Mobile In-Store Research Appeals to Consumers, Costs Retailers

March 20, 2012

This article is included in these additional categories:

Analytics, Automated & MarTech | Mobile Phone | Promotions, Coupons & Co-op | Retail & E-Commerce | Technology | Telecom

fedreserve-interest-in-mobile-activites-march2012.jpgAlmost half of mobile phone users would like to use their device to compare prices when shopping, making this the most appealing of a list of mobile commerce activities identified by the Federal Reserve, per its March 2012 report. And while a comparatively small 19.4% of mobile phone users said they had ever used their device to comparison-shop over the internet while at a retail store, 65.6% of those who had used their device to compare prices changed where they made their purchase.

Mobile in-store research appears to be a growing trend, though the extent to which it is actually employed varies somewhat from one survey finding to the next. According to a JiWire February 2012 report, 34% of mobile consumers in Q4 2011 said they had comparison shopped in-store with their mobile device, while data from a Pew Internet & American Life Project report released in January indicates that one-quarter of adult cell phone owners used their devices to look up the price of a product online while they were in a store during the 2011 holiday season.

Meanwhile, according to the Federal Reserve report, after price comparisons, the next-most appealing mobile commerce activities to users are tracking finances on a daily basis (31.1%) and receiving and managing discount offers and coupons (30.5%).

Other Activities Also Influence Purchase Decisions

Mobile phone users appear to be influenced by a range of mobile in-store activities. 16% have used their device to browse product reviews while shopping at a retail store: of those, more than three-quarters admitted that doing so had at some point changed which item they ended up purchasing. And of the two-thirds who used their mobile phone to check their account balance or available credit before making a large purchase, 59.2% said the most recent time they did, they decided not to buy the item because of the amount of money left in their account, or the amount of their available credit.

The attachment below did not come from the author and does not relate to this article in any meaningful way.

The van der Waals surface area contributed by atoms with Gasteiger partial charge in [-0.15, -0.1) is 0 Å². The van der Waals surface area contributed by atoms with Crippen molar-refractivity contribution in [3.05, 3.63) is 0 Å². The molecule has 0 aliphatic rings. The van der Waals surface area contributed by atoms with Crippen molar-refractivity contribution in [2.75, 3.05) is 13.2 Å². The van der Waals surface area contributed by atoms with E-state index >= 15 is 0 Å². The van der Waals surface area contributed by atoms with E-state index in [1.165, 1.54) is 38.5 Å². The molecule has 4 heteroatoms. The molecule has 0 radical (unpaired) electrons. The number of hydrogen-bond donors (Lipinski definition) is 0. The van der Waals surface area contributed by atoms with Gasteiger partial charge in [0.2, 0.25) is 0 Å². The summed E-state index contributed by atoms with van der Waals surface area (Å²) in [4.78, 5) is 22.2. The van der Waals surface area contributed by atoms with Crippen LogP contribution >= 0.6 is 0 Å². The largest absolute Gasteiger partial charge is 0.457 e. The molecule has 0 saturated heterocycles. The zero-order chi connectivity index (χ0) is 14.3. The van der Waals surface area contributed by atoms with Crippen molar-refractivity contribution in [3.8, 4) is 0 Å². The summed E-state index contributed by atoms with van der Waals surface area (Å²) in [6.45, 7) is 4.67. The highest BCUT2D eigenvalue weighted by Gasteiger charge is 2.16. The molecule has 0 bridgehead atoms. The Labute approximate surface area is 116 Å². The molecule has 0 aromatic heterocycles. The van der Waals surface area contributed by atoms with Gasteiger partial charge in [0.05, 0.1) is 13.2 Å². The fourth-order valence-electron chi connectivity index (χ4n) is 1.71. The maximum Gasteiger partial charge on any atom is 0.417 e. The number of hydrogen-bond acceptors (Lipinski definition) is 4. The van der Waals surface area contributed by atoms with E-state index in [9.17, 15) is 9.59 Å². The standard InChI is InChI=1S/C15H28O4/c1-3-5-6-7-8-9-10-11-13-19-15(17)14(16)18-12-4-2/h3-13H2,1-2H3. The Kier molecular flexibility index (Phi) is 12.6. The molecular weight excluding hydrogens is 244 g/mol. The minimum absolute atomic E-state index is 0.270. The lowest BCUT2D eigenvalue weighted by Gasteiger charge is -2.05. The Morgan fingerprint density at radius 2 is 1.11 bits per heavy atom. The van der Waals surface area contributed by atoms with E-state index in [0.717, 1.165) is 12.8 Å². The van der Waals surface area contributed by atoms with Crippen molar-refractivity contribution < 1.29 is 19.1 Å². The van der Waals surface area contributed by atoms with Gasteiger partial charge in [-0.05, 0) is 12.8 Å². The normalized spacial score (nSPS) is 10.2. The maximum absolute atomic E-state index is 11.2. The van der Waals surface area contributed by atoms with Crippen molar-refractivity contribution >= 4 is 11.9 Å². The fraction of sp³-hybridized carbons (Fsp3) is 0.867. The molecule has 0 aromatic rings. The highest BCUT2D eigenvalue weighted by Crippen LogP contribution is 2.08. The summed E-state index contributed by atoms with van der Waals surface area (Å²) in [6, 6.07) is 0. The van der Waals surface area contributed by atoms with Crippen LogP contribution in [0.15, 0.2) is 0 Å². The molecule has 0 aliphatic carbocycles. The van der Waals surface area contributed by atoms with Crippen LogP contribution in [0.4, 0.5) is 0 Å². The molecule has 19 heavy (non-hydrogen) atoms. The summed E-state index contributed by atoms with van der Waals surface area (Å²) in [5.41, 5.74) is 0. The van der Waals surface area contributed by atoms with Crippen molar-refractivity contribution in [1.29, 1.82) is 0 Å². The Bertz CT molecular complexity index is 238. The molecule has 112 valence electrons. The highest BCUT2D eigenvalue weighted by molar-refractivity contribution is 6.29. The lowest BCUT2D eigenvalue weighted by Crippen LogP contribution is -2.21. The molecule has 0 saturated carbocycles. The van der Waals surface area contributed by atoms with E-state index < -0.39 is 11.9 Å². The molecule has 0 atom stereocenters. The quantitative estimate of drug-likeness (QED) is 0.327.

Retailers can take heart in the finding that of the 37.9% who have signed up to receive coupons or special offers by email from retail stores, almost three-quarters have made a purchase as a result of receiving one of the offers.

Other Findings:

  • 58.4% of respondents overall, who were required to have regular internet access and a bank account, said they generally compare prices online before going to a retail store to make a large purchase.
  • Similarly, 57.6% reported typically looking at product reviews online before visiting a retail store to make a large purchase.
  • 16.4% of mobile phone users said they had ever used their device to make an online purchase.
  • 2.4% of mobile phone users who had made a mobile payment in the past 12 months said that they had waved or tapped their device at the cash register to pay for a purchase.
  • Among those who have made a mobile payment in the past 12 months, the most popular method was through a credit card, debit card, or prepaid card (66.4%), ahead of through a bank account (45.4%), and via a service such as Paypal, Google Wallet, and iTunes (21.9%).

About the Data: The Federal Reserve survey was administered by Knowledge Networks, an online consumer research company, on behalf of the Consumer Research Section in the Federal Reserve Board’s Division of Consumer and Community Affairs. The survey was conducted using a sample of adults ages 18 and over from KnowledgePanel?, a proprietary, probability-based web panel of more than 50,000 individuals from randomly sampled households; the sample was designed to be representative of the US population. After pretesting, the data collection for the survey began on December 22, 2011 and concluded on January 9, 2012. 2,290 respondents completed the survey.

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